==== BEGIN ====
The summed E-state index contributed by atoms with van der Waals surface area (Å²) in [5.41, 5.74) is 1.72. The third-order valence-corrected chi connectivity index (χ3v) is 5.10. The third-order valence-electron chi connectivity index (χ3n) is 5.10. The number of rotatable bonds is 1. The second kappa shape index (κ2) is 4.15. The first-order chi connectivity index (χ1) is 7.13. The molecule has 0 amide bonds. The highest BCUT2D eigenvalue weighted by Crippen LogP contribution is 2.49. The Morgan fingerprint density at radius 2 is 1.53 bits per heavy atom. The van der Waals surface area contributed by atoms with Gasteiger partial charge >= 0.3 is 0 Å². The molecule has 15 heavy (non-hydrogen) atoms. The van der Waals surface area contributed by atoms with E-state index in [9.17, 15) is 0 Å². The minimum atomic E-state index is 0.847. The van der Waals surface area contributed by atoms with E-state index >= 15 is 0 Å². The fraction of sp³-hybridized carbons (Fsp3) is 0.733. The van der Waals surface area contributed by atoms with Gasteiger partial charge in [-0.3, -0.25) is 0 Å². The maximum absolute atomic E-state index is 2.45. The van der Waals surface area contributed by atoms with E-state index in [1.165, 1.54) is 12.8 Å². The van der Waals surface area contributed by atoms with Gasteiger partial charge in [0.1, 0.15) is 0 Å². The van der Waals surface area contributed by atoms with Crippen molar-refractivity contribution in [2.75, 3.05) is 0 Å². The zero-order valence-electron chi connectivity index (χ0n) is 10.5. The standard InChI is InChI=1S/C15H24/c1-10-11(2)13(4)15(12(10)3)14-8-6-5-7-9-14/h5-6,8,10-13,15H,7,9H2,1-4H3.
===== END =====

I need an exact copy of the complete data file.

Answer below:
The summed E-state index contributed by atoms with van der Waals surface area (Å²) in [5.41, 5.74) is 1.72. The third-order valence-corrected chi connectivity index (χ3v) is 5.10. The third-order valence-electron chi connectivity index (χ3n) is 5.10. The number of rotatable bonds is 1. The second kappa shape index (κ2) is 4.15. The first-order chi connectivity index (χ1) is 7.13. The molecule has 0 amide bonds. The highest BCUT2D eigenvalue weighted by Crippen LogP contribution is 2.49. The Morgan fingerprint density at radius 2 is 1.53 bits per heavy atom. The van der Waals surface area contributed by atoms with Gasteiger partial charge >= 0.3 is 0 Å². The molecule has 15 heavy (non-hydrogen) atoms. The van der Waals surface area contributed by atoms with E-state index in [9.17, 15) is 0 Å². The minimum atomic E-state index is 0.847. The van der Waals surface area contributed by atoms with E-state index >= 15 is 0 Å². The fraction of sp³-hybridized carbons (Fsp3) is 0.733. The van der Waals surface area contributed by atoms with Gasteiger partial charge in [-0.3, -0.25) is 0 Å². The maximum absolute atomic E-state index is 2.45. The van der Waals surface area contributed by atoms with E-state index in [1.165, 1.54) is 12.8 Å². The van der Waals surface area contributed by atoms with Gasteiger partial charge in [0.1, 0.15) is 0 Å². The van der Waals surface area contributed by atoms with Crippen molar-refractivity contribution in [2.75, 3.05) is 0 Å². The zero-order valence-electron chi connectivity index (χ0n) is 10.5. The standard InChI is InChI=1S/C15H24/c1-10-11(2)13(4)15(12(10)3)14-8-6-5-7-9-14/h5-6,8,10-13,15H,7,9H2,1-4H3.